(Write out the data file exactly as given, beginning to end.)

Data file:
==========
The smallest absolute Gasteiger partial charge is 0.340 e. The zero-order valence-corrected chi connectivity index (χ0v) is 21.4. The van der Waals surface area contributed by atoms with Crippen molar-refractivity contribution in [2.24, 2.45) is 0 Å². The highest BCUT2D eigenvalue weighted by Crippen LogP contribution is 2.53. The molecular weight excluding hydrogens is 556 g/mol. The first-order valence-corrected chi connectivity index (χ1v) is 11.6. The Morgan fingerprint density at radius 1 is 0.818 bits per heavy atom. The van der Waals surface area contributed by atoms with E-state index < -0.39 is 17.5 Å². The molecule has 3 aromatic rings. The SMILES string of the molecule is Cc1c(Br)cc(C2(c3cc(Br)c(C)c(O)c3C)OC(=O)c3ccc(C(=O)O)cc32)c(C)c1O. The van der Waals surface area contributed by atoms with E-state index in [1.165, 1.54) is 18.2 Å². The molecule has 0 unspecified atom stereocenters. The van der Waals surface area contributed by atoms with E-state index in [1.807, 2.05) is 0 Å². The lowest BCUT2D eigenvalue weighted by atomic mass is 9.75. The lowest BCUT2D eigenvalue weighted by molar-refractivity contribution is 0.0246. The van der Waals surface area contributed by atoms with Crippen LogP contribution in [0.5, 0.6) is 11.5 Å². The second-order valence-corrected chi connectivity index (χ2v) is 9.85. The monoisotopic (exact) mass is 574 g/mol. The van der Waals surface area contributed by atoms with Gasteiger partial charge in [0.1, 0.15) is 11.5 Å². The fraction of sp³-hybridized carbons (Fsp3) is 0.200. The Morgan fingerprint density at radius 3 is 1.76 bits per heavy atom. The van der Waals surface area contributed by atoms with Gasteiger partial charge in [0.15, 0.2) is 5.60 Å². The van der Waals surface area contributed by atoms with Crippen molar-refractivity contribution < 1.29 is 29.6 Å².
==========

The smallest absolute Gasteiger partial charge is 0.340 e. The zero-order valence-corrected chi connectivity index (χ0v) is 21.4. The van der Waals surface area contributed by atoms with Crippen molar-refractivity contribution in [2.24, 2.45) is 0 Å². The highest BCUT2D eigenvalue weighted by Crippen LogP contribution is 2.53. The molecular weight excluding hydrogens is 556 g/mol. The first-order valence-corrected chi connectivity index (χ1v) is 11.6. The Morgan fingerprint density at radius 1 is 0.818 bits per heavy atom. The van der Waals surface area contributed by atoms with E-state index < -0.39 is 17.5 Å². The molecule has 3 aromatic rings. The SMILES string of the molecule is Cc1c(Br)cc(C2(c3cc(Br)c(C)c(O)c3C)OC(=O)c3ccc(C(=O)O)cc32)c(C)c1O. The van der Waals surface area contributed by atoms with E-state index in [1.165, 1.54) is 18.2 Å². The molecule has 0 unspecified atom stereocenters. The van der Waals surface area contributed by atoms with E-state index in [1.807, 2.05) is 0 Å². The lowest BCUT2D eigenvalue weighted by atomic mass is 9.75. The lowest BCUT2D eigenvalue weighted by molar-refractivity contribution is 0.0246. The van der Waals surface area contributed by atoms with Crippen LogP contribution in [0.5, 0.6) is 11.5 Å². The second-order valence-corrected chi connectivity index (χ2v) is 9.85. The monoisotopic (exact) mass is 574 g/mol. The van der Waals surface area contributed by atoms with Gasteiger partial charge in [0.1, 0.15) is 11.5 Å². The fraction of sp³-hybridized carbons (Fsp3) is 0.200. The Morgan fingerprint density at radius 3 is 1.76 bits per heavy atom. The van der Waals surface area contributed by atoms with Gasteiger partial charge in [0.15, 0.2) is 5.60 Å². The van der Waals surface area contributed by atoms with Crippen molar-refractivity contribution < 1.29 is 29.6 Å².